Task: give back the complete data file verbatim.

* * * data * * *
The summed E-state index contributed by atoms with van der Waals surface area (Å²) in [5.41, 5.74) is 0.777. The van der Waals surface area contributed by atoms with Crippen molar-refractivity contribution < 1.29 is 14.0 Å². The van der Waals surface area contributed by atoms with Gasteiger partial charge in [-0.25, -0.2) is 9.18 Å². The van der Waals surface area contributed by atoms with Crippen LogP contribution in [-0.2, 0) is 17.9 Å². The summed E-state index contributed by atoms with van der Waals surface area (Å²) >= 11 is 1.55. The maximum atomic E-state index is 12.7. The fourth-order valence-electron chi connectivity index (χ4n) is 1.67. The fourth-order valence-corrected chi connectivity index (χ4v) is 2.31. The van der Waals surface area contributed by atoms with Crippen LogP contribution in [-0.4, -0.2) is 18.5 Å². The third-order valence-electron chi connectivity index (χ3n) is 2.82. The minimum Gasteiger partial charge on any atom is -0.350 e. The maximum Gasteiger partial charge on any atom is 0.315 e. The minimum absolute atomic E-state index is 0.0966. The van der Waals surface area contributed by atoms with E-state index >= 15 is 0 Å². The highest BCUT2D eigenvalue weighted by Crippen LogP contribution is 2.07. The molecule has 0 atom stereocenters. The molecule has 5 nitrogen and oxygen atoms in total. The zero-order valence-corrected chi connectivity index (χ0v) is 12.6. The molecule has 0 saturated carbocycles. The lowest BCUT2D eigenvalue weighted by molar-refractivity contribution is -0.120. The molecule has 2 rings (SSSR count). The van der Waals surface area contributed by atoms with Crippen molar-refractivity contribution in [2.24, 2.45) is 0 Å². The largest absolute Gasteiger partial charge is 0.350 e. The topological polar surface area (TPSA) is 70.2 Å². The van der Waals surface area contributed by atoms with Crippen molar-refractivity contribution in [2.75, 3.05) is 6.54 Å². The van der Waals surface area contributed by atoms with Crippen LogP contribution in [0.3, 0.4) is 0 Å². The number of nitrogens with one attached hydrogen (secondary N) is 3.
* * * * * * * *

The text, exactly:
The summed E-state index contributed by atoms with van der Waals surface area (Å²) in [5.41, 5.74) is 0.777. The van der Waals surface area contributed by atoms with Crippen molar-refractivity contribution < 1.29 is 14.0 Å². The van der Waals surface area contributed by atoms with Gasteiger partial charge in [-0.25, -0.2) is 9.18 Å². The van der Waals surface area contributed by atoms with Crippen LogP contribution in [-0.2, 0) is 17.9 Å². The summed E-state index contributed by atoms with van der Waals surface area (Å²) >= 11 is 1.55. The maximum atomic E-state index is 12.7. The fourth-order valence-electron chi connectivity index (χ4n) is 1.67. The fourth-order valence-corrected chi connectivity index (χ4v) is 2.31. The van der Waals surface area contributed by atoms with Crippen LogP contribution in [-0.4, -0.2) is 18.5 Å². The third-order valence-electron chi connectivity index (χ3n) is 2.82. The minimum Gasteiger partial charge on any atom is -0.350 e. The maximum Gasteiger partial charge on any atom is 0.315 e. The minimum absolute atomic E-state index is 0.0966. The van der Waals surface area contributed by atoms with E-state index >= 15 is 0 Å². The highest BCUT2D eigenvalue weighted by Crippen LogP contribution is 2.07. The molecule has 0 atom stereocenters. The molecule has 5 nitrogen and oxygen atoms in total. The zero-order valence-corrected chi connectivity index (χ0v) is 12.6. The molecule has 0 saturated carbocycles. The lowest BCUT2D eigenvalue weighted by molar-refractivity contribution is -0.120. The molecule has 2 rings (SSSR count). The van der Waals surface area contributed by atoms with Crippen molar-refractivity contribution in [2.24, 2.45) is 0 Å². The largest absolute Gasteiger partial charge is 0.350 e. The topological polar surface area (TPSA) is 70.2 Å². The van der Waals surface area contributed by atoms with Crippen molar-refractivity contribution in [2.75, 3.05) is 6.54 Å². The van der Waals surface area contributed by atoms with Crippen LogP contribution in [0.3, 0.4) is 0 Å². The number of nitrogens with one attached hydrogen (secondary N) is 3.